Let’s say you’re playing a three-player game and have four cards in your hand. That’s four pieces of information you know that no one else does. Based on the cards in hand, you’ve narrowed down the value of the purple gems to 1 or 7. Until another player either reveals a card or makes a move, you have a 50-50 shot of striking big or striking out.
This, I suppose, is where bluff comes in: a player holding the 7 might try to lure other players there, knowing that the value is not the highest. But how does that player know the value isn’t 5? Or that by placing there, they aren’t losing out on a much greater prize? Or maybe a player goes to the purple because they don’t know anything but know that green has a low value, which leads the other players astray. Or maybe a player chooses purple because that’s the only place they can go.
Basically, my problem is that the only reliable information is what you can see–either cards in your hand or cards played on the table–and these deductions so simple they aren’t interesting. And the other information–based on inferences from player behavior–are unreliable to the point of being (almost) meaningless.
I think the reason why the deductions from player behavior feel meaningless is the pawn economy in the game. Players have a limited number of pawns to work with, and the costs for each site escalate as more players choose to go there. In a single round, I usually have one play where I choose which artifact I really think is valuable; the rest of my plays are dictated by which spaces are available given the pawns I have left. Where do I have enough pawns to go? Where might I snag the extra artifact if I have the most? These are considerations, sure, but most of my choices feel fairly scripted. So even if I do have actionable intel, I’m forced to play a not-very-interesting resource management game with my pawns to make the best of the rest. So the signals I’m sending to other players (and the signals they’re sending to me) aren’t all that much to go on: they’re usually just signalling where they can possibly put their pawns down to get something.
Because of this, my choices don’t seem to matter all that much. For my taste, I think the game needs more certain information–maybe passing cards (so not everyone at the table has information, but you have more) or, as one of my friends suggested, ensuring that each of the four sites has a different value (1, 3, 5, or 7), allowing for more interesting deductions.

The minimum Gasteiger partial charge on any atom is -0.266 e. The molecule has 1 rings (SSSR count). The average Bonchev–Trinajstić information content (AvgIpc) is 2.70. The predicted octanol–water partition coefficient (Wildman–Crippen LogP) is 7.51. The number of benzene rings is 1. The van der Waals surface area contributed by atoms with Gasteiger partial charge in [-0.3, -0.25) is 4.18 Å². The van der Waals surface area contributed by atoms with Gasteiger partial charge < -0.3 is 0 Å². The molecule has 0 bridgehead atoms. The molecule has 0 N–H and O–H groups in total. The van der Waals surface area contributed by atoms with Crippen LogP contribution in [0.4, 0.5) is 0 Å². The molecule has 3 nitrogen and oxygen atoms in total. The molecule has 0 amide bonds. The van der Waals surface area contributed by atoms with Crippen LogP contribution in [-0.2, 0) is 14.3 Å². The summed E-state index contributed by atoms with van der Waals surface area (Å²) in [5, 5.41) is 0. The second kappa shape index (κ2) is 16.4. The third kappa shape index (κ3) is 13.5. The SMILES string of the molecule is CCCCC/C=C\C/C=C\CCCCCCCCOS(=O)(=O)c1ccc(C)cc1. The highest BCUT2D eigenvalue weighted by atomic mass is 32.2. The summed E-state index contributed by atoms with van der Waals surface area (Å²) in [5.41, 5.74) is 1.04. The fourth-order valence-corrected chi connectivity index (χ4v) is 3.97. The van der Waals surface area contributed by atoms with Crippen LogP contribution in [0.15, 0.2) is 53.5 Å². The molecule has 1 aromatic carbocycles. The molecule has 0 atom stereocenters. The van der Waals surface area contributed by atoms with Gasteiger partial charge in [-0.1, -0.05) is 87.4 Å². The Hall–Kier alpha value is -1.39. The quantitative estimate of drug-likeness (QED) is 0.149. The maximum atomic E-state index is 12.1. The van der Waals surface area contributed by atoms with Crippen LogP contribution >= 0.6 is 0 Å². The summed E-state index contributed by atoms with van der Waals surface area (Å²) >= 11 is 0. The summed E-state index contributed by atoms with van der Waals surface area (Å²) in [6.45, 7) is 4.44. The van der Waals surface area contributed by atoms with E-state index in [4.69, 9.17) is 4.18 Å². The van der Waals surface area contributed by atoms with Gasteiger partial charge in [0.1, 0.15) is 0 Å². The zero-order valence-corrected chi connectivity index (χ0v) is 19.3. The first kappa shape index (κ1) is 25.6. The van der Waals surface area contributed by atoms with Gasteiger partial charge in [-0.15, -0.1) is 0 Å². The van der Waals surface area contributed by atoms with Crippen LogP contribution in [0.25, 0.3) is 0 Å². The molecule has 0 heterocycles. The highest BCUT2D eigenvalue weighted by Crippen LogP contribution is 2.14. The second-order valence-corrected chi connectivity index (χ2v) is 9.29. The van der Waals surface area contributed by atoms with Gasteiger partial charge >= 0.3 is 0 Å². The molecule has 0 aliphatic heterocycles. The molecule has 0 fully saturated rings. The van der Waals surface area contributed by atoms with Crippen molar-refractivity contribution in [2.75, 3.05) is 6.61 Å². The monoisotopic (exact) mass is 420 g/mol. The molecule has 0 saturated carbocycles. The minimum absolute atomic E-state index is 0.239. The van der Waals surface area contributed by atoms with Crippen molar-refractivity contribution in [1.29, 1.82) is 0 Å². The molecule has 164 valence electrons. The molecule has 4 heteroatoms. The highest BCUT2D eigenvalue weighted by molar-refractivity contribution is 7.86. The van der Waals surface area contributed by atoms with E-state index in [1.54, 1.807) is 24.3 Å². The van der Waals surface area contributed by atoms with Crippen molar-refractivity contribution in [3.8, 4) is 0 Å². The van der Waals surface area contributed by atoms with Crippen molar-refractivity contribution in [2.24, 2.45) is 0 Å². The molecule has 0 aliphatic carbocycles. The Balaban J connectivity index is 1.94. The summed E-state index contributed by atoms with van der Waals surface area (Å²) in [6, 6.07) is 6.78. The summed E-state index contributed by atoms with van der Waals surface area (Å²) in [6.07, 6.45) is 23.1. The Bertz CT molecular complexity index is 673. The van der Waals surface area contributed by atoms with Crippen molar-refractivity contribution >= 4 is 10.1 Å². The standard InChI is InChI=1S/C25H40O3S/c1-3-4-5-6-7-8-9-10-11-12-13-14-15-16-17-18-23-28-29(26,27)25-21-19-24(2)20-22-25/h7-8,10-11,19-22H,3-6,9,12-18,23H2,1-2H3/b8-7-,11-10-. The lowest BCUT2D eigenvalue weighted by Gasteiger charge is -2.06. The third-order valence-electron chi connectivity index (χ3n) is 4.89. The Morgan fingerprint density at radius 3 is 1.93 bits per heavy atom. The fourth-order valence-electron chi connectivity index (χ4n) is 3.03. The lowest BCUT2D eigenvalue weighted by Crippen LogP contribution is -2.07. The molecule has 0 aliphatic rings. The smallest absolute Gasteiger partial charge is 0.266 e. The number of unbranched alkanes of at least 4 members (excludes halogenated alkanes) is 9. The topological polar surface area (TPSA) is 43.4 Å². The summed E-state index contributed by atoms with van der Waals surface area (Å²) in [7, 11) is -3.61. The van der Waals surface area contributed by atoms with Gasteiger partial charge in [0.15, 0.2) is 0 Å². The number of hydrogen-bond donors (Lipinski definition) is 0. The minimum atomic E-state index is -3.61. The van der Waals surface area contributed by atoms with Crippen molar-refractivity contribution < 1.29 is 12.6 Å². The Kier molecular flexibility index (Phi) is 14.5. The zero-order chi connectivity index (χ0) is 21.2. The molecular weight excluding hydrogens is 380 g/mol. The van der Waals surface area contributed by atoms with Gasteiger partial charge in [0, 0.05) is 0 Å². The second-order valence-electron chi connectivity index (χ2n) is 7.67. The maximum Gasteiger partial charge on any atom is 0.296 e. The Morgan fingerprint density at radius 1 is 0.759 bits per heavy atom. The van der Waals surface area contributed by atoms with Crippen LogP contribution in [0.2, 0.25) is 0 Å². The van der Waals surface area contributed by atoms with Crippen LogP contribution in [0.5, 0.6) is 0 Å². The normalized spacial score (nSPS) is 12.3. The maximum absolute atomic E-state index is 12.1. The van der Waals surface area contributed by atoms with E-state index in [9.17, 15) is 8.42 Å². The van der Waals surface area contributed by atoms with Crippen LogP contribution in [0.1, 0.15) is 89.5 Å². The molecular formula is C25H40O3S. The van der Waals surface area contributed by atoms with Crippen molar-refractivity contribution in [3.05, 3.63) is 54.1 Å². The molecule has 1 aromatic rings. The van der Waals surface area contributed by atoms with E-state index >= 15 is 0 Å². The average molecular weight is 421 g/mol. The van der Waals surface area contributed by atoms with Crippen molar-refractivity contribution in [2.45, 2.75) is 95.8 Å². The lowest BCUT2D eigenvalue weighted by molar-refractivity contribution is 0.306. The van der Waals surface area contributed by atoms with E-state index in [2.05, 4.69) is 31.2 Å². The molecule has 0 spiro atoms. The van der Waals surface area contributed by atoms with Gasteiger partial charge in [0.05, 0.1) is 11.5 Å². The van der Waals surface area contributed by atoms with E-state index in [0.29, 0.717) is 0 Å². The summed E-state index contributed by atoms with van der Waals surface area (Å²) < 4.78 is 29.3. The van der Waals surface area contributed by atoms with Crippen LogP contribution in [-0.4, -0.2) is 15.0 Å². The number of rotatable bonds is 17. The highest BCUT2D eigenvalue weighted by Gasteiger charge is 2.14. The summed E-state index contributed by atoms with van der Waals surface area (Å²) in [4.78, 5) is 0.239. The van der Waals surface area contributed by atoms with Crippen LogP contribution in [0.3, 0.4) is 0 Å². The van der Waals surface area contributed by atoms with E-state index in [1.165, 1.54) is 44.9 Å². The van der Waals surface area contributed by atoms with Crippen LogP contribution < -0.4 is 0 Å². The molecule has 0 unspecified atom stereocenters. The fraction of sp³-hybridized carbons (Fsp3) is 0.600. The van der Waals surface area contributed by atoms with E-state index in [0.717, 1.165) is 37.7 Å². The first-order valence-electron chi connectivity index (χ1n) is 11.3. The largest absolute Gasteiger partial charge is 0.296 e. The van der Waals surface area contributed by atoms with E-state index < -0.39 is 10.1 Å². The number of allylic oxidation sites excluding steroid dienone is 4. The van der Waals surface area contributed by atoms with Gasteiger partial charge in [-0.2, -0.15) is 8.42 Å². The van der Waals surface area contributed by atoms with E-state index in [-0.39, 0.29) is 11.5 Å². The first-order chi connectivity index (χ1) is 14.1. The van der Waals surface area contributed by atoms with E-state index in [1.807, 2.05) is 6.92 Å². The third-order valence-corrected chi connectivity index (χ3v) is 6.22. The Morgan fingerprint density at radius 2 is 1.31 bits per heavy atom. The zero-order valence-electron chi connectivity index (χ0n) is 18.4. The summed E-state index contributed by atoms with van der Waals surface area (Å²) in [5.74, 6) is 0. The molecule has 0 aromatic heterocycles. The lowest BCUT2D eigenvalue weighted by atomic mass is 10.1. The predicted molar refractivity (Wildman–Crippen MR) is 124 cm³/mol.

I’m okay with risk and speculation–Reiner Knizia is one of my favorite designers!–but the combination of this with the pawn management doesn’t quite work for me. It doesn’t feel as much like speculation as just moving pieces around and seeing what happens. That being said, my opinion of the game has (believe it or not) improved over my several plays with different groups. No one I’ve played it with has hated the game. And I don’t hate Curios. I wouldn’t refuse to play it if someone else wanted to. It is inoffensive. It works. But that’s about as high of praise as I can muster. And even among my friends who liked it more than I did, the consensus was “Yeah, I’d play that. I wouldn’t buy it. I probably wouldn’t suggest it.”
The reason for my tepid response is the many other great filler games already on the market. If I would like to play a short game of bluff and deduction, I would choose Werewords 100 percent of the time. If I’m in the mood for light speculation, I’d pick No Thanks. If I’m just looking for something quick and simple with some light decisions, I would choose Heul Doch! Mau Mau or The Mind , both of which have the distinction of being a lot more sociable, even funny, and are even easier to teach. If I’m looking for a light resource/hand management game, Jaipur or Pearls or Krass Kariert or Fantasy Realms are all options I’d pick first.
I like short and simple games, but the minimum bar they need to clear is, Would I rather play this than simply talking to the other people at the table? Obviously, each person will feel differently about this question–and if you like Love Letter, you probably will feel differently: I think you will enjoy Curios. For me, I’d rather enjoy light conversation than fill the time with what’s on offer here.
iSlaytheDragon would like to thank AEG for providing us with a copy of Curios for review.